Most plein air landscape painters are keenly interested in the weather. It’s not just that we like to avoid getting wet; it’s that the sky is as much a part of a place as are the rocks, trees and water. I’m a fan of the National Oceanic and Atmospheric Administration (NOAA) Hourly Weather Forecast Graph. It gives me an idea of whether the sunset will be grand and how quickly my easel will blow over.
Weather gives paintings a sense of place. Here in Maine, storms rage and break and calm down like a teenager’s moods. There is a hazy, milk-glass quality to the early morning light, but when the sky is clear, it is intensely blue and shadows are deep. The irregularity of the coast creates a multitude of microclimates. And, of course there is the fog, such as that curling around my toes this morning.
Compared to Maine, an overcast sky in Rochester, NY is the meteorological equivalent of cosmic grief: deep and reproachful. It can go on and on, obliterating light and shadow. A friend visited from Edinburgh last November and pronounced it worse than Scotland.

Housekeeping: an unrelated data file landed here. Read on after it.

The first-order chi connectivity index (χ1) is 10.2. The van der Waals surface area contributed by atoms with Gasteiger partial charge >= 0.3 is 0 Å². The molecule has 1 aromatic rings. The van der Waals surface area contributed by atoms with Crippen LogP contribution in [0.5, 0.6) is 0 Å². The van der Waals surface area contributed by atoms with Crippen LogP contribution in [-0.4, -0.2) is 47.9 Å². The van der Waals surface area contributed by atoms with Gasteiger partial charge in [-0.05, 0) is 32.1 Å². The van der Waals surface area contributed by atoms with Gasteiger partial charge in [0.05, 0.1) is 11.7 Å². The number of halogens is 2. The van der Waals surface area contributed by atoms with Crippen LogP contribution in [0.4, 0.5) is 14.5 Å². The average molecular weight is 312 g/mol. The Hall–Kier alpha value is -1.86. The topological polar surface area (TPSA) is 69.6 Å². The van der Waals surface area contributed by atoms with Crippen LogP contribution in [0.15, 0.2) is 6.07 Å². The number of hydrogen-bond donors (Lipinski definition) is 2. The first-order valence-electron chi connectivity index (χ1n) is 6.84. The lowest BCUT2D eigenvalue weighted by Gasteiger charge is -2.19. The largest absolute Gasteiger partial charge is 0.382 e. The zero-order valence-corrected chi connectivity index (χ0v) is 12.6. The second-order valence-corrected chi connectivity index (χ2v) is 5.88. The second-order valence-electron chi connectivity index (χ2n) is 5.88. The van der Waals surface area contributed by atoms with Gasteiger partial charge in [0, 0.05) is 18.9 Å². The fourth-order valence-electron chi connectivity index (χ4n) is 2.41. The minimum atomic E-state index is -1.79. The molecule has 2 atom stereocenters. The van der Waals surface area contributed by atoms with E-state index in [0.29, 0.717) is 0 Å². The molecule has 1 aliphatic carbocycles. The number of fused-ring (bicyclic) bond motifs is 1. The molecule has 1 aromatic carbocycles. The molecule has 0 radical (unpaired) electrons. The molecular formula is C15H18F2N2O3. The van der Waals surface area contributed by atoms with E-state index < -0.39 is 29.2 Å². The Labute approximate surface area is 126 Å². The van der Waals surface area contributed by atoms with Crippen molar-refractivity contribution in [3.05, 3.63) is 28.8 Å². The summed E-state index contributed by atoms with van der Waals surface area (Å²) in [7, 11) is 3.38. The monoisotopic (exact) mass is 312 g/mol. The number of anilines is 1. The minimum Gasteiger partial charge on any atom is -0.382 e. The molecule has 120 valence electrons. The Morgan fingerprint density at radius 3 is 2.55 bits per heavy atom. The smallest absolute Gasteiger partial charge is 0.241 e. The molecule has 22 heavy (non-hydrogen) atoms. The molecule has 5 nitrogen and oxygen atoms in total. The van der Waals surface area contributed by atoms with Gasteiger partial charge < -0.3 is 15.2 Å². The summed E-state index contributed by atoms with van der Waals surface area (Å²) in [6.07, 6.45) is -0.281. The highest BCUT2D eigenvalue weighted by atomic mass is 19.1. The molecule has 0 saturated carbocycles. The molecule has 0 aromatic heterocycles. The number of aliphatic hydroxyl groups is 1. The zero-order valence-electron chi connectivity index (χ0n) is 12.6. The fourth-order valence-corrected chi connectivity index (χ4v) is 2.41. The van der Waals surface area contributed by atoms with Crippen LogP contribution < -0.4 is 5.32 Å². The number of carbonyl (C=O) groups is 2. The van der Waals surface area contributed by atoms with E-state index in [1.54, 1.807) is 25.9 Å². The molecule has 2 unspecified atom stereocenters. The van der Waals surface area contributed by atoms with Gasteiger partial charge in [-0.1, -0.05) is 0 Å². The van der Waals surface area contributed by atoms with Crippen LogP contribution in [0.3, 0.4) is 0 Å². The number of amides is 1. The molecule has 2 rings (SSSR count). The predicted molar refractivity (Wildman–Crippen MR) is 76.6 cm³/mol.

Where I come from, “mackerel sky, rain is nigh,” is pretty much always true. I’ll have to see if that holds here in Rockport. It takes years to learn a place’s weather patterns.
NOAA is one of the agencies represented in the National Weather Center at the University of Oklahoma. What better place for weather than Oklahoma, with its terrifying tornadoes, brilliant light, flat horizons and mercurial changes?
The Weather Center hosts an international juried weather Biennale. The 2015 show, Art’s Window on the Impact of Weather on the Human Experience, just closed, but I’ve already written to ask them to put me on their mailing list for 2017. I hope my fellow plein air painters do the same, because we work closer to weather than any other artists.
Let me know if you’re interested in painting with me on the Schoodic Peninsula in beautiful Acadia National Park in August 2015. Click here for more information on my Maine workshops! Download a brochure here.